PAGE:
Thiruvananthapuram, Aug 17 (IANS) After being hit hard by heavy rains and floods, Kerala on Saturday marked the beginning of the Malayalam New Year -- 'Chingam 1' -- with prayers and celebrations. The month-long celebrations will end on September 16.
This is one of the most keenly awaited days for the Hindus in Kerala, but of late, people from other communities have also started celebrating the day, adding a secular hue to the traditional festival.
For Keralites, this day is also the beginning of the auspicious month for weddings , moving into a new home, buying a new vehicle or starting a new venture.
For Hindus 'Chingam 1' is the day when a visit to a temple is mandatory. And for women the highlight of the day is being dressed in their best, usually in the traditional sari.
Earlier, when agriculture was the principal vocation in the state, 'Chingam 1' signalled the arrival of the harvest season. Although many people have taken up other vocations now, the day has retained its auspiciousness.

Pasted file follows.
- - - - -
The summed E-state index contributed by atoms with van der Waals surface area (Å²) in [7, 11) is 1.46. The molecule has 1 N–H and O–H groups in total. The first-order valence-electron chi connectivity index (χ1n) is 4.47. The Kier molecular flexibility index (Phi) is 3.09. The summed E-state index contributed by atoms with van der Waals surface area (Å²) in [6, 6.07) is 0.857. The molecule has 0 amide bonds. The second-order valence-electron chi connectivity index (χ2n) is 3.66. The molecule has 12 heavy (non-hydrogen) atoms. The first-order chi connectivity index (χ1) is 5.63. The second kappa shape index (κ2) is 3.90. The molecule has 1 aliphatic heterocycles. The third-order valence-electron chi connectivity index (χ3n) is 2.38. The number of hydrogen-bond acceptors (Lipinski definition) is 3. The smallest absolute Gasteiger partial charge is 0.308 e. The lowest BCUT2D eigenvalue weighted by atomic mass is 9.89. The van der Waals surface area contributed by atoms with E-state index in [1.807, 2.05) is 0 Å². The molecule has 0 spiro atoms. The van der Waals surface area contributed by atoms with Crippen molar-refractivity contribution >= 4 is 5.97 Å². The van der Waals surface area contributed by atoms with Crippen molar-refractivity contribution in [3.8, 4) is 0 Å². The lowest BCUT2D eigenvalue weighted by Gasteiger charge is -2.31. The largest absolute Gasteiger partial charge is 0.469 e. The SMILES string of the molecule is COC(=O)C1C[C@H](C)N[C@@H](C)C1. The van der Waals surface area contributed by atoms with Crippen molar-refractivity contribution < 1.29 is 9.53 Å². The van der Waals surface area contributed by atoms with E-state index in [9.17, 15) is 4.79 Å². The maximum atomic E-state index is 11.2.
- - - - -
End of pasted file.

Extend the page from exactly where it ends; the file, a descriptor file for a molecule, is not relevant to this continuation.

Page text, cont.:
'Chingam' is regarded as the season for sports and ritual celebrations. Onam, the harvest festival of Kerala, is celebrated in the month of 'Chingam'. This year Onam is being held from September 10 to 12.
"In yesteryears, this day was keenly awaited, as 'Chingam' comes after the 'Karkadom' month ( July-August) -- generally considered as an inauspicious month in which no major activity is done by the Hindus. But with agriculture taking a back seat in the state, the erstwhile intensity of the celebrations is no longer there and now its just a day, which begins with a visit to the temple followed by the traditional Kerala vegetarian lunch," said Savithiri Nampoothiri, an 85-year-old retired teacher.
"For the past one month, practically, we were idle, but from 'Chingam 1', we would be busy as we are booked for several weddings this month," said a leading caterer.
Another segment which does roaring business during the 'Chingam' month are car dealers, and one can see hundreds of cars ready for delivery.
But this year, much like last year, rain and floods have played spoilsport for many. According to the figures released by the Kerala government, 113 people have lost their lives and 1.29 lakh people are living in 805 relief camps across the state.